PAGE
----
Diabetes is common, but many people don’t know they have it. According to recent data from the Centers for Disease Control and Prevention, there are 37.3 million diabetic people in the U.S., but 8.5 million remain undiagnosed,¹ ² while another 96 million people have prediabetes,³ which is essentially the same condition at an earlier, often reversible stage.
Whether you already know you have diabetes, suspect you may have diabetes, or simply want to assess your risk so you can prevent diabetes, there are at-home testing tools that can help.
What are my diabetes home testing options?
There are two broad categories of common at-home tests:
- Diabetes screening tests: Screening test kits are single-use tests designed to assess your risk of diabetes or prediabetes. Typically they measure fasting blood glucose (how much sugar is in your blood after fasting) and hemoglobin A1C (HbA1c), which is an average measure of blood sugar over several months. Results reveal whether your levels are normal or elevated and can help your doctor make a prediabetes or diabetes diagnosis.
- Blood glucose monitoring devices: Blood glucose monitoring devices such as glucometers and and continuous glucose monitors (CGMs) are daily tests for people who’ve already been diagnosed with type 1, type 2 or gestational diabetes. They’re portable or wearable devices that are used to periodically check glucose, or sugar levels, allowing you to see how your meals, habits and medications affect you, so you can make adjustments and stay in a healthy range.⁴
Why do I have to test my blood sugar?
Testing fasting blood sugar levels and HbA1C with a screening test helps assess your risk (although, your doctor may call for additional testing, like a glucose tolerance test, before making a diagnosis).⁵ And if you’ve already been diagnosed, using a glucose monitoring device is the most important thing you can do to manage your condition.⁶
Many factors can cause your sugars to rise or fall.⁷ Regularly testing with a glucose monitoring device can tell you:⁸ ⁹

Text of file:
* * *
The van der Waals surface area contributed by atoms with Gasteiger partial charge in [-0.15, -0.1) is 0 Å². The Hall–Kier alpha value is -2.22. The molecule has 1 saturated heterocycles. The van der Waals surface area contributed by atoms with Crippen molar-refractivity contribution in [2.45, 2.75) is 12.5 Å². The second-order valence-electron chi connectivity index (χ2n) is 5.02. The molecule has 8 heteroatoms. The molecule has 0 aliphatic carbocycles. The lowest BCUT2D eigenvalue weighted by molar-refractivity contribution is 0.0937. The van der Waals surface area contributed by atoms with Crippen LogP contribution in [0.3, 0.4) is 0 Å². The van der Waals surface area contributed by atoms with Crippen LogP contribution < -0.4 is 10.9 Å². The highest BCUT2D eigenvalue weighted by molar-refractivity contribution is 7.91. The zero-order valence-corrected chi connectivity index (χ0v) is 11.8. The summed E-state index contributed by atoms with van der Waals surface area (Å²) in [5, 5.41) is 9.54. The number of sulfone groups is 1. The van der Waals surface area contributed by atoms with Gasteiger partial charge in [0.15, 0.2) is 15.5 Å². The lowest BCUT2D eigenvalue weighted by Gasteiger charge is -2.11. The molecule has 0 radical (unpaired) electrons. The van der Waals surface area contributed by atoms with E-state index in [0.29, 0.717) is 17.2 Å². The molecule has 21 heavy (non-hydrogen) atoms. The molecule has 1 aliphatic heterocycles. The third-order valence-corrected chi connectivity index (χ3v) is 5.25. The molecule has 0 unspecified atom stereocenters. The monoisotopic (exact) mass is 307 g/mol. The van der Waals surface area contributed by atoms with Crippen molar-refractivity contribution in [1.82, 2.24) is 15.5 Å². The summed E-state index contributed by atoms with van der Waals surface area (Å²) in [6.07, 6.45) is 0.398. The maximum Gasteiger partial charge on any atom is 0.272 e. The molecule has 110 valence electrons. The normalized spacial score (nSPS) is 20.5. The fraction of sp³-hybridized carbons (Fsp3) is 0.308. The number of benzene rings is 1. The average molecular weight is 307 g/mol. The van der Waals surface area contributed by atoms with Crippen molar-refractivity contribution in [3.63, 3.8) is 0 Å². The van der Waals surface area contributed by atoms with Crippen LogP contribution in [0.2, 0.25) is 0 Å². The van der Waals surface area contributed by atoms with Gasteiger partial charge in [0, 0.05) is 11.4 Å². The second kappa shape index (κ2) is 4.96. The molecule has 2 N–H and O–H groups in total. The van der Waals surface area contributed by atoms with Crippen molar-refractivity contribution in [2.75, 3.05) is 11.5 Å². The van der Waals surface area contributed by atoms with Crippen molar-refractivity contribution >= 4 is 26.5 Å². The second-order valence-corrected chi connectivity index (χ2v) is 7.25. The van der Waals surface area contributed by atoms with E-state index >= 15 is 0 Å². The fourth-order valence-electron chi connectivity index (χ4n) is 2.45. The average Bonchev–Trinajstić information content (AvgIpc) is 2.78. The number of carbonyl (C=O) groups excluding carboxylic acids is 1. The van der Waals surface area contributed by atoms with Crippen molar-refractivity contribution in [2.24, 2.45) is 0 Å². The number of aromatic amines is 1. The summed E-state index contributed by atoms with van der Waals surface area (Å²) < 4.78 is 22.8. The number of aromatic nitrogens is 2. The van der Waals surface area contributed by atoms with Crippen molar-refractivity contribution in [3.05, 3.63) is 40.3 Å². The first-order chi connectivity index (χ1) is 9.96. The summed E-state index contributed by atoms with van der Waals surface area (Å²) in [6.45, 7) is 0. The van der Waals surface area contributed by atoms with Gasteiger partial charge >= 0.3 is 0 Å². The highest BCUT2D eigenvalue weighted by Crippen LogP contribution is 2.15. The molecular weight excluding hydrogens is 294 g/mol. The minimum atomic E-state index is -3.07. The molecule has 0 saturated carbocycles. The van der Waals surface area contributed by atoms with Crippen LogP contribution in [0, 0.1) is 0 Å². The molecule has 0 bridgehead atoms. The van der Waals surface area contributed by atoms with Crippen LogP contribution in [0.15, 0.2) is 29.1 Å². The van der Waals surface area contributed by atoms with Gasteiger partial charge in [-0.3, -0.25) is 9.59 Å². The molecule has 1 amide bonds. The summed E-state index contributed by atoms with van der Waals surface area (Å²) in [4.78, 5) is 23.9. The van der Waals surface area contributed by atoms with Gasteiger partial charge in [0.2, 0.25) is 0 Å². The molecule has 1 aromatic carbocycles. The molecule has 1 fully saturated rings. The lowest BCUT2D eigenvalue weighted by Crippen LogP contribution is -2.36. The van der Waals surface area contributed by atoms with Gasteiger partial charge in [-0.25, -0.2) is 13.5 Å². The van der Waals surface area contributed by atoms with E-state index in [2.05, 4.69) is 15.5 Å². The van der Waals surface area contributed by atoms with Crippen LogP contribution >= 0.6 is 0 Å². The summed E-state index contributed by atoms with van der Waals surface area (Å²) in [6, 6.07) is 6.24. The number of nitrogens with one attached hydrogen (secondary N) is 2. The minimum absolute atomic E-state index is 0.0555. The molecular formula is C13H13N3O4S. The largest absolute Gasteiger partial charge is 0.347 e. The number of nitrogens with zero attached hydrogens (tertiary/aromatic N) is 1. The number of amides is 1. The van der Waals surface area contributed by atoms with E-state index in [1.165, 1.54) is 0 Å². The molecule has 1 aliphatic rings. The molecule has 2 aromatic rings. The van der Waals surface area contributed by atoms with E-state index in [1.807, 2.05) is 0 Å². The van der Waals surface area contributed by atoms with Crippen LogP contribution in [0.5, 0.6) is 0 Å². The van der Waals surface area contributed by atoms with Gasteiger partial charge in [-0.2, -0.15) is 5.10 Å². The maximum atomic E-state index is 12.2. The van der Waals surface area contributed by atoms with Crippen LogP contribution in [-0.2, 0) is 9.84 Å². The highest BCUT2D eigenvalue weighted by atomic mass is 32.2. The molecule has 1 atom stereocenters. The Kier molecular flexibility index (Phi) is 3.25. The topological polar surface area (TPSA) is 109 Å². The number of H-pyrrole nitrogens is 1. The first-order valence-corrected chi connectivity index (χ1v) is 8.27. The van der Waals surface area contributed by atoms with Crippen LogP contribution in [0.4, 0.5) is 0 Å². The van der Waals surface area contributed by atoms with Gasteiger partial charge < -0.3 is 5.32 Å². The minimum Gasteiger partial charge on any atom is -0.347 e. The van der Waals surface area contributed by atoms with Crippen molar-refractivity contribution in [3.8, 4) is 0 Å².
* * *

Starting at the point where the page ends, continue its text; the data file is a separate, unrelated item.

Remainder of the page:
- if your blood sugar levels are too high or too low.
- how different foods (and combinations of foods) affect your levels.
- how meal size impacts your blood sugar.
- how your level of physical activity impacts your levels.
- how factors such as sleep quality, stress, illnesses and even your menstrual cycle impact your blood sugar.
- whether you may need to increase or decrease diabetes medications.
- whether you’re making progress on your diabetes management or prevention goals.
With this information, you can make targeted adjustments to your meal composition, portion sizes, exercise routine, daily habits and — with the help of your doctor — to your medication(s), to keep your levels in a healthy range. With the right changes, prediabetes may even be reversible.
When should I test my blood sugar?
Test first thing in the morning if you’re using a diabetes screening test to measure fasting blood glucose levels. These tests often instruct you to avoid eating or drinking anything besides water for at least eight hours prior to testing. Although there is no need to fast before an HbA1C test, you’ll be instructed to do so if your test is also looking at fasting blood glucose (as imaware’s does).
As for monitoring devices, your doctor or endocrinologist will tell you when and how often to test based on individual need (if you have type 1 diabetes or take insulin, you’ll typically test more frequently.)¹⁰ According to the Centers for Disease Control and Prevention, these are the most common times for testing blood sugar:¹¹
- When you first wake up (before eating and drinking)
- Before meals
- Two hours after meals
- At your bedtime
- Before and after you’re physically active (if you take insulin)
Keep in mind that with continuous glucose monitors (CGMs) — wearable devices that automatically test blood sugar every few minutes using a sensor inserted under the skin — you can view your readings at any time without needing to repeatedly test.¹²
How does a diabetes home test work?
At-home tests assess a small sample of blood, often (but not always) from your fingertip. Here’s what to expect from each:
- Screening test kits: Most at-home diabetes test kits include a lancet for pricking your finger, a container for collecting a small sample of blood and instructions for mailing your sample to the lab. Typically, once your results are reviewed by a physician, they'll be made available to you along with feedback on suggested next steps, such as following up with your doctor.
- Fingerstick blood glucose meters (glucometers): Blood glucose meters are small handheld devices with an opening for a test strip and a prominent digital display. After washing your hands, place a new test strip in the glucometer. Then, use a lancet to prick your finger and place a small drop of blood onto the end of the test strip. Within a few seconds, a blood sugar reading will appear. Record your results and make notes about anything that may have pushed you out of your target range.¹³ Some glucose meters allow you to store and export your results for easier tracking.